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8bravo

8bravo
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  • Deposits over €100K at the Bank of Cyprus will be taxed at 62.5%, sources tell Reuters. The figure is far greater than officials originally indicated. Customers will get 37.5% of their deposits over the €100K threshold in bank shares while the remainder of their cash "may never be paid back."  [View news story]
    Among the people I know In Germany as well as in California I'm one of the few unconditionally endorsing free market economy and loathing most kinds of government intervention. I am also one of the few being kinda successful in both career and investing. Next time better think before you write such stupid nonsense!
    Mar 31 03:01 PM | 4 Likes Like |Link to Comment
  • Deposits over €100K at the Bank of Cyprus will be taxed at 62.5%, sources tell Reuters. The figure is far greater than officials originally indicated. Customers will get 37.5% of their deposits over the €100K threshold in bank shares while the remainder of their cash "may never be paid back."  [View news story]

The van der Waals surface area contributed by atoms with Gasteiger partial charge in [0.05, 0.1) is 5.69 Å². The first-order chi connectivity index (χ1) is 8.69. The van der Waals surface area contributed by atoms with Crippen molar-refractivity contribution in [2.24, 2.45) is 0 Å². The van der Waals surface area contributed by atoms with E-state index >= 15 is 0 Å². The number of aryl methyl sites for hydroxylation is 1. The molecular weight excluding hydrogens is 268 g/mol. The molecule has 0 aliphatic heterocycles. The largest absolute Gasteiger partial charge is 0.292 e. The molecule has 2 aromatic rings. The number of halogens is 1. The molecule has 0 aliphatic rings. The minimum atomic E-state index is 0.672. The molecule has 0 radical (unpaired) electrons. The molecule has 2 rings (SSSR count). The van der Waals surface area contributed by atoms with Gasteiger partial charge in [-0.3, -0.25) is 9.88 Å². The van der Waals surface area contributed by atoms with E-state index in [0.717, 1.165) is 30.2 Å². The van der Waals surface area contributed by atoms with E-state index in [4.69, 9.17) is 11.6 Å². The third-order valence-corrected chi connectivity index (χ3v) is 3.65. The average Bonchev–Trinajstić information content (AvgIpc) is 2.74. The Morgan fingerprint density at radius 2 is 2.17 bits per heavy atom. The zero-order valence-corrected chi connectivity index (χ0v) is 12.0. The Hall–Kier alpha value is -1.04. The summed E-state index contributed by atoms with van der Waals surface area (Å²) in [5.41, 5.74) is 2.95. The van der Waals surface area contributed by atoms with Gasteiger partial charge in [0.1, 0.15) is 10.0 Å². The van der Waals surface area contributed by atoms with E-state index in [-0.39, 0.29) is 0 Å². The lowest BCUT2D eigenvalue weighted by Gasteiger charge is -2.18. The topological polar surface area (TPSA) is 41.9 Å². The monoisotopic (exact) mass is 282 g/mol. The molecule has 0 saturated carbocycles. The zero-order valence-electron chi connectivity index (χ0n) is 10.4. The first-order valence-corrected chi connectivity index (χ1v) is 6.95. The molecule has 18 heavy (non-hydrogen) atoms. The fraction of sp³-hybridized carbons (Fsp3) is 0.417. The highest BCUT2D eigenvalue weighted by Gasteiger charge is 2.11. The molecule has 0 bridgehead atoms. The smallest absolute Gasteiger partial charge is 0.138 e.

Did you ever live in Germany? I did until 2 years ago! This is one of the few countries which actually contribute to the European economy. Most of the countries just draw benefits without contributing anything to it! I'm glad that Cyprus has crushed. Their economy was almost entirely relying in being a tax heaven while the hard working people of Germany/France/Holland etc. were taxed to death. The whole thing is bad for the ordinary people but since deposits < €100,000 are not affected, I couldn't care less about the taxation of the rich guys. And honestly, who's holding such amounts in a bank account anyway? This money would better be invested, oh, wait, did I mention the only reason was to shelter it from taxation?
    Mar 30 01:49 AM | 6 Likes Like |Link to Comment
  • Quasi-DGI Portfolio Vs. S&P 500 Portfolio: The Beginning [View article]